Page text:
HEARTBLEED PASSWORD VULNERABILITY

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HEARTBLEED PASSWORD VULNERABILITY 5.00/5 (100.00%) 2 votes

• APR 12TH, 2014  10:38 AM
HEARTBLEED PASSWORD VULNERABILITY
by Robbie G
Citizen Journalist News
Copyright 2014

 

heartbleed

 

Heartbleed Rules:

Beware of trusted site telling you to change your password and or username. Until you’re sure you’re not being scammed, don’t fail over into the typical knee-jerk reaction and click ANY supplied links. Instead, go to the referenced site via your standard means and examine their requests to their subscribers or contact them directly and double check validity of any email supposedly sent from them.

Heart Bleed is just another common email-related phishing application, which attempts to capture access information, by spoofing you into thinking you are dealing with a trusted source. Generally any links supplied only lead their target to a malicious application. I’m sure you know the drill by now.

If it comes as email, examine the address for slight misspelling errors, etc. If it comes from a link, hover over without clicking on it or view properties of the link by right clicking to view where the link intends to take you and examine again for discrepancies.

While Heartbleed certainly is a problem, don’t panic just yet. You don’t have to change all your passwords. Additionally, you don’t need to change any passwords or PINs you use to log into a Windows PC, Mac or mobile devices. Also smart phones, tablets and personal computers were not directly affected.

Heartbleed’s intended target is secure socket layers of web based sites, email and chat servers. Most servers running Microsoft software, as well as servers utilizing standard encryption protocols, were for the most part unaffected.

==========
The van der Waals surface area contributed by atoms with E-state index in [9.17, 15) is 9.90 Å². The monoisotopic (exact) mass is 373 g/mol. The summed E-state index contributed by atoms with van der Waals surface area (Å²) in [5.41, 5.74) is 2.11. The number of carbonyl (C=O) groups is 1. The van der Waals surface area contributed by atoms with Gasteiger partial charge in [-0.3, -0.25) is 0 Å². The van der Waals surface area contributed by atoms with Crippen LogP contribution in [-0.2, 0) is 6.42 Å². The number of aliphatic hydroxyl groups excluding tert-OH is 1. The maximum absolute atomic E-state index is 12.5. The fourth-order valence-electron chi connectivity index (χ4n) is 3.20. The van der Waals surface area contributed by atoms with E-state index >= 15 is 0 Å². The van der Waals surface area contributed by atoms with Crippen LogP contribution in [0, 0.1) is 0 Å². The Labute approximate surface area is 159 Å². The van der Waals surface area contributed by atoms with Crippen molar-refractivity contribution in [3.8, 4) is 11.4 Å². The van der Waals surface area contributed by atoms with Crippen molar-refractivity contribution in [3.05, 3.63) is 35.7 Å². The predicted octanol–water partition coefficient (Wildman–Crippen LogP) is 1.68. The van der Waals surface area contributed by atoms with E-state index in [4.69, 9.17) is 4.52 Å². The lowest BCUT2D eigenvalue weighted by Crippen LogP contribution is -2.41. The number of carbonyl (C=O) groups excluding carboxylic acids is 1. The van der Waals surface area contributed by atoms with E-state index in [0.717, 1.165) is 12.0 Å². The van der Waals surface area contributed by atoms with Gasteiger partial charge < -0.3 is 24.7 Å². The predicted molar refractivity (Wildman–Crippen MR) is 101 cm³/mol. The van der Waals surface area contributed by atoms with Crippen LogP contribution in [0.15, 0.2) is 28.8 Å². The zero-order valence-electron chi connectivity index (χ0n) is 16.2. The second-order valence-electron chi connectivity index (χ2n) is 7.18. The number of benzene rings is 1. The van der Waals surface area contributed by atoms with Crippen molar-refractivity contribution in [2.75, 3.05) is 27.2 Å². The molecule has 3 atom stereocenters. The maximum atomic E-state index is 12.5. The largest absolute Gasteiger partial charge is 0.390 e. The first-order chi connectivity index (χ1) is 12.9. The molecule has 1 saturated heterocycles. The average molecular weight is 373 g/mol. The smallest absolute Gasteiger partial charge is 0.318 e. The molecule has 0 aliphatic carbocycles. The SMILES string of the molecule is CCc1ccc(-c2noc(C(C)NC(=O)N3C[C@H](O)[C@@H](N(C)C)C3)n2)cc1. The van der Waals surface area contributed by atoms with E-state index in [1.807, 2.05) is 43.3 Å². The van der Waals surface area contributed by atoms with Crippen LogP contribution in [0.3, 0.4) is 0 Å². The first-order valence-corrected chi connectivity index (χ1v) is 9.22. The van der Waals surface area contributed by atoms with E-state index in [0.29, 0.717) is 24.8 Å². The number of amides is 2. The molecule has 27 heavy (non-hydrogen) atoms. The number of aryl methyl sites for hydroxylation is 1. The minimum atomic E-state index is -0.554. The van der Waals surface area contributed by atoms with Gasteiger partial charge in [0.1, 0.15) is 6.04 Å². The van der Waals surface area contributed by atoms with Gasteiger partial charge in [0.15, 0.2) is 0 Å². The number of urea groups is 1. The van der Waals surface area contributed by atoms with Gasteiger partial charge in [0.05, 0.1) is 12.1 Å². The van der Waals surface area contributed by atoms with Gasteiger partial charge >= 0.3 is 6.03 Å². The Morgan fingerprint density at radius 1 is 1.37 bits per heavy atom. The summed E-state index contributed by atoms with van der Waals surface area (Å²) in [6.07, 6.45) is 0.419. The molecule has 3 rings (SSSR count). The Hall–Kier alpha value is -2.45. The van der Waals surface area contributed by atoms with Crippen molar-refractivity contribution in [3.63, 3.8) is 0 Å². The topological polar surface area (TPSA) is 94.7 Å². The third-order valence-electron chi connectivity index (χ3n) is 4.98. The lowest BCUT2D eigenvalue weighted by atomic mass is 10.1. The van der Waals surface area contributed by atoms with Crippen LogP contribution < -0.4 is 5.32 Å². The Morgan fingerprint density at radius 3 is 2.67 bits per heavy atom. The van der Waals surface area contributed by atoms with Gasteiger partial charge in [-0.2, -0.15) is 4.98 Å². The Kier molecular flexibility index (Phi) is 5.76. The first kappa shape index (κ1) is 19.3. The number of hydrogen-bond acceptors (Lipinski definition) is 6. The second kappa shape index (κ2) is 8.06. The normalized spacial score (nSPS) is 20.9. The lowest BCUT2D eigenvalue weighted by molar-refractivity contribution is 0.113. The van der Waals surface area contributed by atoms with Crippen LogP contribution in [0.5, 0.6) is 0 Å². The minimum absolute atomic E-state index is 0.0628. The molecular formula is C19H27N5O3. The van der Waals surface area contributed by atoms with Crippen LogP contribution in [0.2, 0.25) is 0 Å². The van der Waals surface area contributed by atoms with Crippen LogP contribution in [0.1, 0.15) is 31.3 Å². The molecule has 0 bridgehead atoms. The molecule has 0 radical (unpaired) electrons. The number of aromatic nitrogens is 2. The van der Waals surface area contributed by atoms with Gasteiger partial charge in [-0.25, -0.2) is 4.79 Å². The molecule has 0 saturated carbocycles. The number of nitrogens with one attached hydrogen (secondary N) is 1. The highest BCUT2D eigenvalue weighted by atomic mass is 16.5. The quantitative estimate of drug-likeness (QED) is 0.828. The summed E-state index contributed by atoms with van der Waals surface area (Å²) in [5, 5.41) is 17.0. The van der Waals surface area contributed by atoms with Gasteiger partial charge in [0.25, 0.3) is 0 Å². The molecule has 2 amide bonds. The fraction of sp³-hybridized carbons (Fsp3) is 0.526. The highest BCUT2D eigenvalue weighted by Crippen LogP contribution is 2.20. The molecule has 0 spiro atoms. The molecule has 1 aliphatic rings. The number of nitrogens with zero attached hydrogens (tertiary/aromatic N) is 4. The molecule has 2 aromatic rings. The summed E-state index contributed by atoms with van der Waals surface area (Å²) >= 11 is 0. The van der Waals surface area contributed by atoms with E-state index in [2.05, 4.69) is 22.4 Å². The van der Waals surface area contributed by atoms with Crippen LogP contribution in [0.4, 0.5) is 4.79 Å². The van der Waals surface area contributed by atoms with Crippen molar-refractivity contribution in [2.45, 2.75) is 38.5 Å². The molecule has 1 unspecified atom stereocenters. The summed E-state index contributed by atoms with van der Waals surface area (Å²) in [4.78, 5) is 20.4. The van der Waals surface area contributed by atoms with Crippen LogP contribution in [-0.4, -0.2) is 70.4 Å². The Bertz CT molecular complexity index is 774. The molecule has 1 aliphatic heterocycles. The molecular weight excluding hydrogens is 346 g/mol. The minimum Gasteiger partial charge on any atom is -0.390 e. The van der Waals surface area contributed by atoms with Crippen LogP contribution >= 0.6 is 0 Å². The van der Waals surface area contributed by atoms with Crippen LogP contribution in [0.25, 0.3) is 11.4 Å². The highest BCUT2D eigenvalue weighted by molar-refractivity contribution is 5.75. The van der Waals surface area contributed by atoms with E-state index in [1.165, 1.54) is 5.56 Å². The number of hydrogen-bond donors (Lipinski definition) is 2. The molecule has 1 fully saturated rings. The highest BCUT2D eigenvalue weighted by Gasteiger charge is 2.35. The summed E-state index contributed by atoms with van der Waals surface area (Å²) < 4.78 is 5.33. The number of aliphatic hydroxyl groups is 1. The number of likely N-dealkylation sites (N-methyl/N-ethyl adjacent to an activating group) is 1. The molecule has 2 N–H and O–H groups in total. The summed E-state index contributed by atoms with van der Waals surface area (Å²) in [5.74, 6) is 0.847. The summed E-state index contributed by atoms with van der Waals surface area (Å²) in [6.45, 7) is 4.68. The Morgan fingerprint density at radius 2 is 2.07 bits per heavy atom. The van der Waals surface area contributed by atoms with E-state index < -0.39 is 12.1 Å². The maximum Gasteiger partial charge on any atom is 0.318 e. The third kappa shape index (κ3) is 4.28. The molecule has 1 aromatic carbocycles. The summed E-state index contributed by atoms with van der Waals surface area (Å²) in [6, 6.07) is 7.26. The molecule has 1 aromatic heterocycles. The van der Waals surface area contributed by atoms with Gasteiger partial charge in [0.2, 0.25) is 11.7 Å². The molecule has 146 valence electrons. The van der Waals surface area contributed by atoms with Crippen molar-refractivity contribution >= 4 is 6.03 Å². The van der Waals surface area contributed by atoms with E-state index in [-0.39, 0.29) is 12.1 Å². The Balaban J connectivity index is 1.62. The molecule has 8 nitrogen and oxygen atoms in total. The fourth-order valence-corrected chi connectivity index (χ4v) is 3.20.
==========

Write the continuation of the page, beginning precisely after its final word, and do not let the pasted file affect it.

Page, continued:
The following is a list of popular sites where you may or may not need to take action:


Definitely Change your passwords

Yahoo, including Yahoo Mail and any Yahoo Group

Flickr (Yahoo subsidiary)

Tumblr (Yahoo subsidiary)

Ars Technica

IFTTT.com

Trillian

Archive.org

Dropbox

DuckDuckGo

Electronic Frontier Foundation

Etsy

Eventbrite

HideMyAss.com

LastPass

WordPress.com

WordPress.org

Wikipedia

Woot

Still vulnerable to Heartbleed. Do NOT change your password yet.

Do NOT change your password on any of these sites until they say they have been patched. Wait for the site owners to confirm their patch application. Changing your password now will only allow your new password to also be captured.

The Atlantic

Breitbart.com

The Economist

Imgur

IndieGoGo

Netflix

OK Cupid

Outbrain

Rolling Stone

Stack Overflow

 

Safe, no password or username changes necessary.

However, if you want to be completely sure you ARE safe, and since I tend to err on the side of caution, it wouldn’t hurt to change your password on

Blogger/Blogspot (Google subsidiary)

Facebook

Google, including Gmail

Instagram (Facebook subsidiary)

YouTube (Google subsidiary)

 

Unaffected by Heartbleed

Amazon

AOL

Apple

Ask.com

Bank of America

Bing

Buzzfeed

Capital One

Chase

CNET

Craigslist

eBay

ESPN

Evernote

GoDaddy

Hotmail

HSBC

Huffington Post

Intuit

LinkedIn

Live.com

Microsoft

MSN

Newegg

The New York Times

PayPal

Reddit

Salesforce

Target

TD Bank

Twitter

Walmart

The Wall Street Journal

Wells Fargo

Zillow

For a more detailed list, see this breakdown of the top 10,000 websites worldwide, compiled Tuesday by former LulzSec hacker Mustafa al-Bassam.

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robg

robg

Freelance writer and a lifelong Washington Native. Robs articles will generally reflect a Moniker of Robbie G, in honor of his late Uncle “Doc”, who raised him for his first year of life. He credits his writing skill to two very different, and very determined Creative Writing professors at both Bellevue Community College and Seattle University. His career placed him in organizations such as Honeywell Aerospace, Paul Alan's Experience Music Project, Boeing Aerospace, and Microsoft. When not running or Mountain biking, he’s usually, charting and stock trading. Rob and his wife Sandi love traveling, snowshoeing in the winter and Geo cache outings in the summer.


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